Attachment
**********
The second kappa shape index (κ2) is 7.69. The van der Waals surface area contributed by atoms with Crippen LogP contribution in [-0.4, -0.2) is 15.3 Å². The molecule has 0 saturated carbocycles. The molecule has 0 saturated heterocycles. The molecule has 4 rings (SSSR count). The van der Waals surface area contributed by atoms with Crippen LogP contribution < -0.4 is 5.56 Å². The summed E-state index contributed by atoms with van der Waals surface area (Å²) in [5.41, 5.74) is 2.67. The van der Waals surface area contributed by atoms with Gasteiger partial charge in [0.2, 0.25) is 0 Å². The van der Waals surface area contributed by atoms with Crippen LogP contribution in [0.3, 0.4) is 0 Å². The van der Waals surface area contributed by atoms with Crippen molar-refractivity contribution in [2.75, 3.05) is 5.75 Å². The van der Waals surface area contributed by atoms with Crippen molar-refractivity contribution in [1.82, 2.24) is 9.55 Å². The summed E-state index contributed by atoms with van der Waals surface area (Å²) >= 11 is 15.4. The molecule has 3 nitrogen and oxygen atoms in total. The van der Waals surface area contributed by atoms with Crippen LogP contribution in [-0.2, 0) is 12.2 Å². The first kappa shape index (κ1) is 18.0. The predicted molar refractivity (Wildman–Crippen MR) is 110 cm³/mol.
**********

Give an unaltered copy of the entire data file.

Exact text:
The second kappa shape index (κ2) is 7.69. The van der Waals surface area contributed by atoms with Crippen LogP contribution in [-0.4, -0.2) is 15.3 Å². The molecule has 0 saturated carbocycles. The molecule has 0 saturated heterocycles. The molecule has 4 rings (SSSR count). The van der Waals surface area contributed by atoms with Crippen LogP contribution < -0.4 is 5.56 Å². The summed E-state index contributed by atoms with van der Waals surface area (Å²) in [5.41, 5.74) is 2.67. The van der Waals surface area contributed by atoms with Gasteiger partial charge in [0.2, 0.25) is 0 Å². The van der Waals surface area contributed by atoms with Crippen LogP contribution in [0.3, 0.4) is 0 Å². The van der Waals surface area contributed by atoms with Crippen molar-refractivity contribution in [2.75, 3.05) is 5.75 Å². The van der Waals surface area contributed by atoms with Crippen molar-refractivity contribution in [1.82, 2.24) is 9.55 Å². The summed E-state index contributed by atoms with van der Waals surface area (Å²) >= 11 is 15.4. The molecule has 3 nitrogen and oxygen atoms in total. The van der Waals surface area contributed by atoms with Crippen LogP contribution in [-0.2, 0) is 12.2 Å². The first kappa shape index (κ1) is 18.0. The predicted molar refractivity (Wildman–Crippen MR) is 110 cm³/mol.